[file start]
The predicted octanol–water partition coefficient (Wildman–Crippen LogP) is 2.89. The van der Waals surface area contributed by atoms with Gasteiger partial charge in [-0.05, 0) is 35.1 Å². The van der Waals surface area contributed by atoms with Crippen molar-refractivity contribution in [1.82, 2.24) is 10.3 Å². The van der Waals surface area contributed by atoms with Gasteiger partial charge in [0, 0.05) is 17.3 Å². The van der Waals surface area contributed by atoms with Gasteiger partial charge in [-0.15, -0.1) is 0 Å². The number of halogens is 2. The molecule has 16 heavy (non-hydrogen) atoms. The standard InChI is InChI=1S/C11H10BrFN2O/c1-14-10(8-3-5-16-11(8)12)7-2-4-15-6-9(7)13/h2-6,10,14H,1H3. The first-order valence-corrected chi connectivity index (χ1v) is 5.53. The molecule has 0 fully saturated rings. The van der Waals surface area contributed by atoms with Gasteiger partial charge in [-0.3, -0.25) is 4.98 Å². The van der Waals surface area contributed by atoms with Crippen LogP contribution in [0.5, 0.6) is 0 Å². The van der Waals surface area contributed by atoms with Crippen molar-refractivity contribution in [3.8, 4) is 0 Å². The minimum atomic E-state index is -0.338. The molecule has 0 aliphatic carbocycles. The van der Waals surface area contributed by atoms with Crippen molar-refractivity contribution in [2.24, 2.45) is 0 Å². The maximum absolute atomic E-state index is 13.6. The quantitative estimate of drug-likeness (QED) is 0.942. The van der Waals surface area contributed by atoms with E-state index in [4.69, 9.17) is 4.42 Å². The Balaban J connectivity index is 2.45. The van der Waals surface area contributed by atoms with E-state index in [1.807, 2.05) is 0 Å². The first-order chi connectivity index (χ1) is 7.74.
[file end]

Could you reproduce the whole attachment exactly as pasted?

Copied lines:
The predicted octanol–water partition coefficient (Wildman–Crippen LogP) is 2.89. The van der Waals surface area contributed by atoms with Gasteiger partial charge in [-0.05, 0) is 35.1 Å². The van der Waals surface area contributed by atoms with Crippen molar-refractivity contribution in [1.82, 2.24) is 10.3 Å². The van der Waals surface area contributed by atoms with Gasteiger partial charge in [0, 0.05) is 17.3 Å². The van der Waals surface area contributed by atoms with Gasteiger partial charge in [-0.15, -0.1) is 0 Å². The number of halogens is 2. The molecule has 16 heavy (non-hydrogen) atoms. The standard InChI is InChI=1S/C11H10BrFN2O/c1-14-10(8-3-5-16-11(8)12)7-2-4-15-6-9(7)13/h2-6,10,14H,1H3. The first-order valence-corrected chi connectivity index (χ1v) is 5.53. The molecule has 0 fully saturated rings. The van der Waals surface area contributed by atoms with Gasteiger partial charge in [-0.3, -0.25) is 4.98 Å². The van der Waals surface area contributed by atoms with Crippen LogP contribution in [0.5, 0.6) is 0 Å². The van der Waals surface area contributed by atoms with Crippen molar-refractivity contribution in [3.8, 4) is 0 Å². The minimum atomic E-state index is -0.338. The molecule has 0 aliphatic carbocycles. The van der Waals surface area contributed by atoms with Crippen molar-refractivity contribution in [2.24, 2.45) is 0 Å². The maximum absolute atomic E-state index is 13.6. The quantitative estimate of drug-likeness (QED) is 0.942. The van der Waals surface area contributed by atoms with E-state index in [4.69, 9.17) is 4.42 Å². The Balaban J connectivity index is 2.45. The van der Waals surface area contributed by atoms with E-state index in [1.807, 2.05) is 0 Å². The first-order chi connectivity index (χ1) is 7.74.